If the EU can take in Turkey, the difficulties of the smaller countries are put into perspective. If it can’t, they loom much larger than they ought. Four of the now-five countries need significant work on their state structures. Two are involved in separatist conflicts. One is embroiled in a silly name dispute. As part of a bigger round of enlargement, these difficulties would recede into the background of wider EU changes, but considering just the small countries on their own merits will mean that the problems get plenty of scrutiny. And while they may eventually become stronger candidates for that reason, the key word is eventually. Serbia, for example, has set accession by 2014 as a goal. No way. Serbia will be very fortunate to complete the accession process in time for 2019, by which time recognizing Kosovo’s independence will also be part of the package. The others are also looking at 2019 at best.
Last Call (2019)
This is a mixed bag. Since I was allowing 15 years from the time of initial writing, it was a bit harder to slip in the schedule. Nevertheless, some of these potential candidate have managed.
Albania’s Stability and Association Agreement (SAA) is likely to enter into force in 2011. EU acceptance of Albania’s formal application for accession will be the next step. The country appears to be making expected progress, building institutions and its economy from a very low level (by European standards). It is helped by EU engagement in the western Balkans, and by relative stability in the neighborhood. The Albanian government will not have an easy path, but eight more years of steady work may do the trick.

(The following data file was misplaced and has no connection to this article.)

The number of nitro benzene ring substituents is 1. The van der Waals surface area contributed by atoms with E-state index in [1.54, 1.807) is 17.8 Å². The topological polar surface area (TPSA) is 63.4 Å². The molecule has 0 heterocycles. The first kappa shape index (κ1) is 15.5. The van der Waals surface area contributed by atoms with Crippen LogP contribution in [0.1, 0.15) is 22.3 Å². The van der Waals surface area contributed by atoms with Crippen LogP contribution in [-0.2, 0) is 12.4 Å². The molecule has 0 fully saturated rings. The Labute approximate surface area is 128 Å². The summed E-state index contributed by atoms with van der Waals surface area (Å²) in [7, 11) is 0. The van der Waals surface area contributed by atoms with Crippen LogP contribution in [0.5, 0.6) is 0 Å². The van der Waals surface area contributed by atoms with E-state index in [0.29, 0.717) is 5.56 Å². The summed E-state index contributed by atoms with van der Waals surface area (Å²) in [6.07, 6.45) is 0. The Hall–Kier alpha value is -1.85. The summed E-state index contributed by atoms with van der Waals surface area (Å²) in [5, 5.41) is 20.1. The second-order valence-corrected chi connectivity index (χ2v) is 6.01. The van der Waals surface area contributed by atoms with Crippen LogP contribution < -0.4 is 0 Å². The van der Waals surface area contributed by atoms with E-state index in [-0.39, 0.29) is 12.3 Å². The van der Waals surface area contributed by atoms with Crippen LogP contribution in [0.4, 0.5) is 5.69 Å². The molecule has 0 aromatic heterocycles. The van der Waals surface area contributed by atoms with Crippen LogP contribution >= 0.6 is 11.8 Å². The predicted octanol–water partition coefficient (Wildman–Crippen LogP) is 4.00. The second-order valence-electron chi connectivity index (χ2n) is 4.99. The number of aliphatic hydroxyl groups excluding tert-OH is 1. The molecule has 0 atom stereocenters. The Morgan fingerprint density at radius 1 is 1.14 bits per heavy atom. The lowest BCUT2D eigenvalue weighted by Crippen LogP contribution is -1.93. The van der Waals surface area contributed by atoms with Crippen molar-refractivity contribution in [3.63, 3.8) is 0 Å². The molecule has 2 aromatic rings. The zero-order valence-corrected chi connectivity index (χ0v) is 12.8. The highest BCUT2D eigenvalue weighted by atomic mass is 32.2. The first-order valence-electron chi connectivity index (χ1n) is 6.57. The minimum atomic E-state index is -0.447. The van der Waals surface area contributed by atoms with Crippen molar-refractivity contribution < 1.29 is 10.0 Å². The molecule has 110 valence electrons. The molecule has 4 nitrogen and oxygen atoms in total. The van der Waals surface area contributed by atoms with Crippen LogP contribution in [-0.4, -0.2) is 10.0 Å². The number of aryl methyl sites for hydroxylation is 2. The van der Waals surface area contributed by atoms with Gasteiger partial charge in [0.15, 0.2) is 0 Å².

Armenia could, with sufficient policy determination, also join within the next eight years. At present, however, the government seems content with relations shaped by the Partnership and Cooperation Agreement (PCA). Until a cross-party consensus exists that Armenia should make a drive for membership, accession will remain a vague option, weighed against the Russian tendencies in parts of the country’s leadership. To say nothing of the unresolved territorial conflict on its eastern border. 2019 seems unlikely.
Since I wrote in 2004, Azerbaijan has shown itself an inheritable (for one generational transition, at least) authoritarian state. In the spring of 2011 the government is more concerned about contagion from the popular uprisings in the Middle East and North Africa than about meeting EU standards. Without a change in the system, there are no prospects for accession; even with a change, at least a decade of hard work will be required. I thought that all three South Caucasus countries would join a wider EU; it is possible that Azerbaijan could elect to remain outside even if the other two join.